In the dark days of winter, we could all stand to sing a page from the Swedish songbook; in particular, the tradition of Sankta Lucia, a celebration of light meant to ward off the evil spirits of darkness.

Saint Lucy’s Day, or the Feast of Saint Lucy, is celebrated on December 13. This was the shortest day of the year under the ancient Julian calendar, which, starting in 1582, was cast off in favour of the Gregorian calendar with its leap days (full conversion took several centuries, not unlike the metric system).

Lucy, whose name means light, lived around the year 283, and was a martyr persecuted for refusing to renounce Christianity. Some stories involve her gouging out her eyes. For this feat, she is the patron saint of blindness.

In another notable story, Lucy assisted Christians in the catacombs. To leave her hands free for maximum utility, she ingeniously attached candles to her wreath, possibly the first historical use of a headlamp.

The story of Lucy and her crown of candles appealed to the Swedes, who combined it with their own pagan celebration of Jul into the unique Scandinavian Sankta Lucia tradition sometime in the late 1700s.

This particular merging of Christian and pagan traditions remains something of a mystery, but as Sweden’s official website explains, “As is typical with traditions in Sweden, the why became less important than the how.”

Every December 13 begins with a procession led by the figure of Sankta Lucia, a woman or girl dressed in a white robe wearing a crown of candles symbolizing light, and a red sash representing martyrdom or death. She is accompanied by several other girls or women dressed identically, called the tӓrnor, or handmaidens, each carrying a candle.

The figure of Lucia is always female. Sometimes she is elected. The official website explains, “Among the youngest, anyone can be Lucia; as the children get older, the competition will harden.”

However, there are “star boys”, who follow behind wearing conical hats. Sometimes gingerbread figures bring up the rear, possibly a modern addition to boost the numbers. The procession sings traditional Christmas songs, the most prominent being the Swedish version of the Italian folk song “Santa Lucia”.

The participants also carry baskets of Lussekatter, or yellow saffron buns, typically shaped in an S-shape with two spirals at each end centred with raisins. According to the arbiter of all things Swedish — the Ikea website —- the shape derives from ancient patterns that can be traced to jewellery from the Bronze Age (1700-500 BC).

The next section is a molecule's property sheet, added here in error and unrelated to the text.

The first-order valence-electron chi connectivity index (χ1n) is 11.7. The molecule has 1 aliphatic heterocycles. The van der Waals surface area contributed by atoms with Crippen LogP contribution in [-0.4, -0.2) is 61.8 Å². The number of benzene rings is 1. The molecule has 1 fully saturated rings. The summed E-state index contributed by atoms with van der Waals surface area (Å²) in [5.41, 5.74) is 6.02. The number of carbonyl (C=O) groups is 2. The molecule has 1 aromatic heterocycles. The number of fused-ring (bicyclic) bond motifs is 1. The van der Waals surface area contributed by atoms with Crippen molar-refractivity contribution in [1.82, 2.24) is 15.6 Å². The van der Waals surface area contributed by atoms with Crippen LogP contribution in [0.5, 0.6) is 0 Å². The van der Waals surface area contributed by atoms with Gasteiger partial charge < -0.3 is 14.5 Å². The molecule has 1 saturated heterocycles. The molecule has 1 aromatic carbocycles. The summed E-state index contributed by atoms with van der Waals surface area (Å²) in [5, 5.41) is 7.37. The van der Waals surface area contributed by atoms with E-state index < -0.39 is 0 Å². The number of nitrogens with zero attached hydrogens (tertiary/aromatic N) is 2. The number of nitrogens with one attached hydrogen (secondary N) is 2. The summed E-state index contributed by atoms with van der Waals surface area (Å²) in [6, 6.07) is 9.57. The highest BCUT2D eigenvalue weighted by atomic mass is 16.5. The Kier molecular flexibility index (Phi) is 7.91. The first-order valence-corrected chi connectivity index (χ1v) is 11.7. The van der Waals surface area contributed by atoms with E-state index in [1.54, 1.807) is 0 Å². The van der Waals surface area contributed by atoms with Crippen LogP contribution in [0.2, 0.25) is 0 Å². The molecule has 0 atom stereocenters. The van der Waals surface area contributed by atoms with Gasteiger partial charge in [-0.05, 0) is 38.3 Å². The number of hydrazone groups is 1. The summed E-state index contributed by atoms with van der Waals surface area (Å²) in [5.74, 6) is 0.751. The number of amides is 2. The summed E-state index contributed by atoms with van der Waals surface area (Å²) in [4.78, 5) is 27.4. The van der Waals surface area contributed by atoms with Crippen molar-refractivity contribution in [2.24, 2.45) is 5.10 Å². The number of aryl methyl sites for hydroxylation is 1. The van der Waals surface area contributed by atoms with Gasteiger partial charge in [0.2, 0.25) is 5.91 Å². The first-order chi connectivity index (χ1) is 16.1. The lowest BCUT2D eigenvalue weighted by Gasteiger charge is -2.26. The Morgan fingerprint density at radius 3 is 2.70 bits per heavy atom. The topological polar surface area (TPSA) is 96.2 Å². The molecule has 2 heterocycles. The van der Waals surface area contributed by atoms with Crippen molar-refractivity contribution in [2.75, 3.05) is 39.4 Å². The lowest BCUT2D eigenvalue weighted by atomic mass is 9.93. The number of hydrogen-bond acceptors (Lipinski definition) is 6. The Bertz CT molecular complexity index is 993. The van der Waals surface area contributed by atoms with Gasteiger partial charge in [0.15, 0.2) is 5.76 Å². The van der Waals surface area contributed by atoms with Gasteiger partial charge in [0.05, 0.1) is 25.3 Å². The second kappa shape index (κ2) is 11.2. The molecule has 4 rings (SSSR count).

The procession also serves coffee and mulled wine called glögg. The Swedish government website is clear about the necessity of glögg:

“ Make sure you have some plonk on hand for mulled wine. Put it in a pot with some spices then watch it like a hawk so it doesn’t boil, or Lucia won’t be quite as much fun.”

Bengt Petterson, a long-time Whitehorse resident who grew up in the small town of Österbybruk, describes the Sankta Lucia celebration as tradition that has remained relatively unchanged throughout the years.

“ You got up and watched it on television, then went to school, then it was more of that for an hour,” he says. “Later when I worked in the administration, we would go down to the cafeteria and school groups would do it. It’s just a nice tradition that makes you feel good and gives you some time together.”

Although December 13 has passed, there seems no reason why winter solstice can’t be a perfectly good replacement for your own Sankta Lucia celebration. Just remember: only the most experienced celebrants mix mulled wine with open flames.

Be smart and use electric candles.



1 cup melted butter

1/2 tsp. saffron threads, finely crumbled (or 1 tsp. powdered)

1 cup milk

3/4 cup sugar

1 tsp. salt

2 pkg. dry active yeast

6 1/2 cups all-purpose flour

2 eggs, well-beaten

1 egg white, to decorate

Raisins or currants, to decorate


Crumble saffron threads into melted butter. Let sit 30 minutes to an hour to intensify flavour.

Heat milk to scalding. Stir in melted butter, sugar, and salt. Pour mixture into mixing bowl and allow cooling until just cool enough to touch. Stir in yeast and let sit for 10 minutes.

Mix 3 1/2 cups flour into liquid. Stir in two well-beaten eggs. Add just enough of the remaining flour to form a soft dough that pulls away from the sides of the bowl.

Transfer dough to a large greased bowl and turn to coat. Cover with a clean towel and allow rising until doubled, about 1 hour.

Punch down risen dough. Lightly knead two or three times on a floured surface. Pinch off 2″ balls of dough and roll into snakes. Shape snakes into “S”-shaped buns with spirals. Place on a lightly greased baking sheet, cover with the towel again, and allow to rise until doubled (about an hour).

Decorate buns with raisins, brush with egg white. You can also sprinkle with Swedish pearl sugar, a coarse sugar that doesn’t melt in the oven, prior to baking in a preheated 375º oven about 15 minutes, just until brown.

Makes 20 Lussekatter.